Books of Note 2017: WEEK # 1 – The Death of Ivan Ilyich


Yes. I started my 2017-52-book-challenge in week one of January and I started with a good one: The Death of Ivan Ilyich, a Novella by Leo Tolstoy himself. It is a late work of Tolstoy and, well, not exactly an uplifting read but very deep and thoughtful.

It took me only 3 hours to read the 88 pages and I guess the more experienced readers among you could read it easily in less than 2 hours max. And you should.

Interestingly enough one of my personal favourite Akira Kurosawa movies, Ikiru from 1955, is loosely based on this book. One master influenced another. As Woody Allen said: “If you steal, steal from the best”. Kurosawa´s movie is more positive though in the end.

A reminder on our Mortality

Back to the Death of Ivan Ilyich.

What it is about:

It is a bout a man who realises only on his deathbed that he lived a meaningless life.

Why it matters:

I guess most of Tolstoy´s work matters. This novella in particular reminds us that we are all mortal and should check from time to time if our life has a meaning to avoid deep regrets and misery at the end.

Favourite Sentences:

“There also the further back he looked the more life there had been. There had been more of what was good in life and more of life itself. The two merged together. “Just as the pain went on getting worse and worse, so my life grew worse and worse,” he thought.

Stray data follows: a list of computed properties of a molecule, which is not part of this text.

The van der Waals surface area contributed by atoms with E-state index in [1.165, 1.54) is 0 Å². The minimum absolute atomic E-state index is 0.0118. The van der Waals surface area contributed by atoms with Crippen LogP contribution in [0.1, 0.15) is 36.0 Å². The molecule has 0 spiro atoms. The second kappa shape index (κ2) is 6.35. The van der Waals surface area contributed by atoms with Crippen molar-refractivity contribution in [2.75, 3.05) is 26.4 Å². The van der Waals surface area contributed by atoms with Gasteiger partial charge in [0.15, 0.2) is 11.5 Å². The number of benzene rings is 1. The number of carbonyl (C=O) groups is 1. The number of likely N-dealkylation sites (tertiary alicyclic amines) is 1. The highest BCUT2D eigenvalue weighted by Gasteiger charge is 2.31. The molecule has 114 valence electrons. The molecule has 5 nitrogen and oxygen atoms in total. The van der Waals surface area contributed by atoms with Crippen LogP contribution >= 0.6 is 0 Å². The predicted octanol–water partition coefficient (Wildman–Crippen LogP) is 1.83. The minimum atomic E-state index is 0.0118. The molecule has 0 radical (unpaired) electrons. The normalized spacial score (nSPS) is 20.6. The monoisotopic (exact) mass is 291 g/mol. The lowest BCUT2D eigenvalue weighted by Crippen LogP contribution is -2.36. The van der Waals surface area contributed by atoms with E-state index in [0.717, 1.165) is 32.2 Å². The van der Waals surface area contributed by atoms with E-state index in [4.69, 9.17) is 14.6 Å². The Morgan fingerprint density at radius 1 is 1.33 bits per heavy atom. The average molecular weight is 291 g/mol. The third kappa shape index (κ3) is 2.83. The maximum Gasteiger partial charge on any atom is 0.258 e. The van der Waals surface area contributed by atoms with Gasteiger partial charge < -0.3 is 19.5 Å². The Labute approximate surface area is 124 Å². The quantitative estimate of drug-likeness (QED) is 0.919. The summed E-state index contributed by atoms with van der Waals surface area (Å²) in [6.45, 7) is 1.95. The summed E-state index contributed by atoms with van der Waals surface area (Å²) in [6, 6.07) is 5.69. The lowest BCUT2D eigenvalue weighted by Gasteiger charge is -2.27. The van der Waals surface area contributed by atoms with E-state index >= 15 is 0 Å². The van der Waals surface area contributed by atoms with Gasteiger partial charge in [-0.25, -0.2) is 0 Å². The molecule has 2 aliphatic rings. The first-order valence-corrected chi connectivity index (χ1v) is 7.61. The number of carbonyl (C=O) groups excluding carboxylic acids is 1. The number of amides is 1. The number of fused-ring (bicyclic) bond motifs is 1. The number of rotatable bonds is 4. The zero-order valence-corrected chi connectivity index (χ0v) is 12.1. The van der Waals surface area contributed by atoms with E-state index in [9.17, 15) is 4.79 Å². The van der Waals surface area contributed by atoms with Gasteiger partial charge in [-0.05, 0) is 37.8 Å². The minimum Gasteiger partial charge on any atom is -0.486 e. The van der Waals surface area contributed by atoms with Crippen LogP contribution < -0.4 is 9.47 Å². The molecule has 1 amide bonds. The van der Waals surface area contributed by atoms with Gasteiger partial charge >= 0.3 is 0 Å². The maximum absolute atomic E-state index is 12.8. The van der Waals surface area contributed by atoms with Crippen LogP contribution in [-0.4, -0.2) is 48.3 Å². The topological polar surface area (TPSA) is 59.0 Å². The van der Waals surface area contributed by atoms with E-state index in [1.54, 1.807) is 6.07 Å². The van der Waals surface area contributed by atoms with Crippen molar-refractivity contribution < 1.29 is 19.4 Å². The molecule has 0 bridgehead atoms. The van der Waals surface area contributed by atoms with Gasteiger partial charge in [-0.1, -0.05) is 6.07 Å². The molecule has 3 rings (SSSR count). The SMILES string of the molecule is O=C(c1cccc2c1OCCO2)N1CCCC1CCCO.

What others said:

„Tolstoy’s book is about many things: the tyranny of bourgeois niceties, the terrible weak spots of the human heart, the primacy and elision of death. But more than anything, I would offer, it is about the consequences of living without meaning, that is, without a true and abiding connection to one’s life“ – Psychologist Mark Freeman –


Agreed, Mark.

That´s it. Good read. Makes you think. In story terms there is very little external action, which is compensated by a deep inner thought process of the book´s protagonist.

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